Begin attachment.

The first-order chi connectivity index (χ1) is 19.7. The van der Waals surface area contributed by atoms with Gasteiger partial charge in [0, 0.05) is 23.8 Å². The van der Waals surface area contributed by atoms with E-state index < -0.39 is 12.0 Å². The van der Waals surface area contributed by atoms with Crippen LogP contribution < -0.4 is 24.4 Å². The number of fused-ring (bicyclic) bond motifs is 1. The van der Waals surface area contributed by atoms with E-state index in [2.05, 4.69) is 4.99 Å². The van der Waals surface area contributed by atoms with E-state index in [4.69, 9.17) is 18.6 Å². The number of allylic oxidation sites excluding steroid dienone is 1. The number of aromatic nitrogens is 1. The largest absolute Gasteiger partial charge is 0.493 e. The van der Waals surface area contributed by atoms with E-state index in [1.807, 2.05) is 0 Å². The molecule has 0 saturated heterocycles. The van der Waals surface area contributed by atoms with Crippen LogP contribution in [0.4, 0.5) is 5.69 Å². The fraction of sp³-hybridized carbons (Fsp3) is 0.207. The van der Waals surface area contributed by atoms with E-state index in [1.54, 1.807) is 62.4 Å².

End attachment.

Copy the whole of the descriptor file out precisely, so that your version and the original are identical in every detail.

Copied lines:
The first-order chi connectivity index (χ1) is 19.7. The van der Waals surface area contributed by atoms with Gasteiger partial charge in [0, 0.05) is 23.8 Å². The van der Waals surface area contributed by atoms with E-state index < -0.39 is 12.0 Å². The van der Waals surface area contributed by atoms with Crippen LogP contribution < -0.4 is 24.4 Å². The number of fused-ring (bicyclic) bond motifs is 1. The van der Waals surface area contributed by atoms with E-state index in [2.05, 4.69) is 4.99 Å². The van der Waals surface area contributed by atoms with E-state index in [4.69, 9.17) is 18.6 Å². The number of allylic oxidation sites excluding steroid dienone is 1. The number of aromatic nitrogens is 1. The largest absolute Gasteiger partial charge is 0.493 e. The van der Waals surface area contributed by atoms with E-state index in [1.807, 2.05) is 0 Å². The molecule has 0 saturated heterocycles. The van der Waals surface area contributed by atoms with Crippen LogP contribution in [0.4, 0.5) is 5.69 Å². The fraction of sp³-hybridized carbons (Fsp3) is 0.207. The van der Waals surface area contributed by atoms with E-state index in [1.54, 1.807) is 62.4 Å².